‘Rust And Bone’ Is Not A Book For The Faint-Hearted

Rust and Bone the movie – from A Prophet director Jacques Audiard – isn’t exactly light-hearted weekend viewing. Accordingly, this book of short stories from which it stemmed, should not be turned to for a soothing, mind-relaxing peruse. The tales of haggard prizefighters, sex addicts and dog fights therein will leave you feeling thoroughly unsettled but ultimately enthralled.

From the pen of young Canadian hotshot Craig Davidson, Rust and Bone evokes clandestine, testosterone-fuelled worlds of aggression with a lightness of touch mastered by very few writers in recent years. It’s little wonder that Chuck Palahniuk (author of Fight Club) thinks he’s awesome, as this captures a lot of the (VERY) black humour and imagination of his book and the subsequent Brad Pitt-starring flick.

The eight stories comprising Rust and Bone, most of which are subtly interlinked by unexpected details, home in on controversial subcultures and reproachable characters. Characters you find repellant for the most part, but warm to at surprising points. It might have been fodder for horrifically hackneyed storytelling, were it not for Davidson’s compelling, non-cliched narrative style. The simple truth is he’s a fantastically good writer; the extremes of underground dogfighting, the porn industry and bare-knuckled boxing are depicted evocatively without coming across as remotely pantomimed.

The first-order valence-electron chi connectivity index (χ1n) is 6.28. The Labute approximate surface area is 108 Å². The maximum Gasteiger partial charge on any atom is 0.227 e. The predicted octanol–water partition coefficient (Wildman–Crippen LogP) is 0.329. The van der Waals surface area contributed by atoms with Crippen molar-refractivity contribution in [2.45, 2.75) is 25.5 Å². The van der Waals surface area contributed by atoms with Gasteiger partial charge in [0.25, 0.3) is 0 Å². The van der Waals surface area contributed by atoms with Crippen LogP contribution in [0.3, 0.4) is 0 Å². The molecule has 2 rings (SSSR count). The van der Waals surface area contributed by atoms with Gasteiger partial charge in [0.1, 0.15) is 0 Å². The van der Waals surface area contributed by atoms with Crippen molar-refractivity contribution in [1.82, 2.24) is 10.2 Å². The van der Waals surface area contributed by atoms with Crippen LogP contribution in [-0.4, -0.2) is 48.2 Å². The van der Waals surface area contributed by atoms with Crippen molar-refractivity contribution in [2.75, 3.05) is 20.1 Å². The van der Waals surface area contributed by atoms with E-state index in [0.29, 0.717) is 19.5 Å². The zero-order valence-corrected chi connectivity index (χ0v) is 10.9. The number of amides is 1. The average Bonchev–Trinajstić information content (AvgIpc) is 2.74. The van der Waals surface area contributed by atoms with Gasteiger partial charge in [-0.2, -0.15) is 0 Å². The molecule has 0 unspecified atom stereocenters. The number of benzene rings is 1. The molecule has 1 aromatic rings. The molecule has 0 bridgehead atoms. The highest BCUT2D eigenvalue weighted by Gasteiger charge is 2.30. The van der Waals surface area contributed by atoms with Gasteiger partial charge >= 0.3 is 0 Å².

The back-and-forth pattern adopted by most of the stories – switching between past and present, from scenario to scenario, or between action and book passages as seen in The Apprentice’s Guide To Modern Magic – makes for a snappy but thought-provoking read, maintaining your attention with different ideas without scrimping on depth.

Evident throughout is Davidson’s research into the covert worlds he writes about, all of which are laced with considered knowledge and attention to interesting details. Moreover, his selection of scenarios is so colourful that each story invokes a genuine ‘ohh hello…’, leaning-forward-sinking-into-your-seat reflex. Diving into the world of an orca trainer in Rocket Ride, for example, and the horrific situation he finds himself in; a fighting coach and his protege in Bangkok, or the evolving lives of a wayward, sensational magician’s children… Save one or two moments involving hardened fighters grappling with the world, none of it is predictable and yet it’s all instantly, consistently engaging.

The uncompromising willingness to cover hairy/gory/less-than-delicate details will doubtless put off some readers. But they’ll be poorer for it, as this a triumph of creativity and literary prowess. Well done Craig.

Rust and Bone is now available from all good booksellers.

Polly Glass @Polly_Glass


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